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The True Story Behind The Most Iconic Image Of The Civil Rights Movement

By Aimee Lamoureux | Edited By Katie Serena  in allthatsinteresting Published April 11, 2018

It’s an iconic image of the American civil rights movement, one that’s been reprinted in newspapers and history books over the last fifty years. In the forefront, a 15-year-old girl named Elizabeth Eckford is being hurled insults at by a white mob behind her as she is denied entrance to the school. FOR MORE

Central High School in 1957. They were Ernest Green, Elizabeth Eckford, Jefferson Thomas, Terrence Roberts, Carlotta Walls LaNier, Minnijean Brown, Gloria Ray Karlmark, Thelma Mothershed, and Melba Pattillo Beals.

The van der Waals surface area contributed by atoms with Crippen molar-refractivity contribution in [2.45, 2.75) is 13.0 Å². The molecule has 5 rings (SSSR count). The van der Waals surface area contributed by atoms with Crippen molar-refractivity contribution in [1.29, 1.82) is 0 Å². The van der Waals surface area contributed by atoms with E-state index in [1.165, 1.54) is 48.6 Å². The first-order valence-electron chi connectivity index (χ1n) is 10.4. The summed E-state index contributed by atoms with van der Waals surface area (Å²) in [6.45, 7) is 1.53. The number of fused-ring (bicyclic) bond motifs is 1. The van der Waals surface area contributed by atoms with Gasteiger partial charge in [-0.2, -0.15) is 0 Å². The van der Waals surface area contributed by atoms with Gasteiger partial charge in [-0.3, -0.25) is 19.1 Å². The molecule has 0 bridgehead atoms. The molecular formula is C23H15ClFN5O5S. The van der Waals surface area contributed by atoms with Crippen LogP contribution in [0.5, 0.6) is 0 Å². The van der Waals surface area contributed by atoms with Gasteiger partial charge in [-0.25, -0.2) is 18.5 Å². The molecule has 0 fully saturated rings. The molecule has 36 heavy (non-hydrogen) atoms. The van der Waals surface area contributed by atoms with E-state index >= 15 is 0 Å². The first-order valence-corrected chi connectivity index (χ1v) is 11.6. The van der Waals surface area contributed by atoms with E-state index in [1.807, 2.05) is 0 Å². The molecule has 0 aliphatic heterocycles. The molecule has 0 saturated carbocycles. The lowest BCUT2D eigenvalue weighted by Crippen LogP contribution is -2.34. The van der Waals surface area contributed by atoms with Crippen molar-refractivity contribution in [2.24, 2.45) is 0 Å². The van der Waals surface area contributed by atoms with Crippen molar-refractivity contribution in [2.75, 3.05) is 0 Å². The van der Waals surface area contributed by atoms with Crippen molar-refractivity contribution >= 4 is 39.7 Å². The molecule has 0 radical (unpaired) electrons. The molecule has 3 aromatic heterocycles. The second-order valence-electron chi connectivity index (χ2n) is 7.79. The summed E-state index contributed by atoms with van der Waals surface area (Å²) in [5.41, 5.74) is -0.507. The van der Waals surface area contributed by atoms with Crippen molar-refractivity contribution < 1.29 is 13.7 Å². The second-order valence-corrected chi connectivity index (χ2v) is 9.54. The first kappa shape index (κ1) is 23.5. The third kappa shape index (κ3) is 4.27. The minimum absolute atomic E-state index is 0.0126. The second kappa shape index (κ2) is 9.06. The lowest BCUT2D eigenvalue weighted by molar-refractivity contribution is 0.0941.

The Supreme Court on May 17, 1954, with the Brown vs. Board of Education decision, ruled that all laws establishing segregated schools were unconstitutional, and that all schools must be desegregated throughout the nation. In Little Rock, Arkansas, the school board agreed to comply with the court ruling and Superintendent Virgil Blossom, in 1955, submitted a plan of gradual integration. The Blossom Plan was to be implemented in September, 1957 for the start of the school year. FOR MORE

BLACK LIVES, CULTURE, education, racism, social justice

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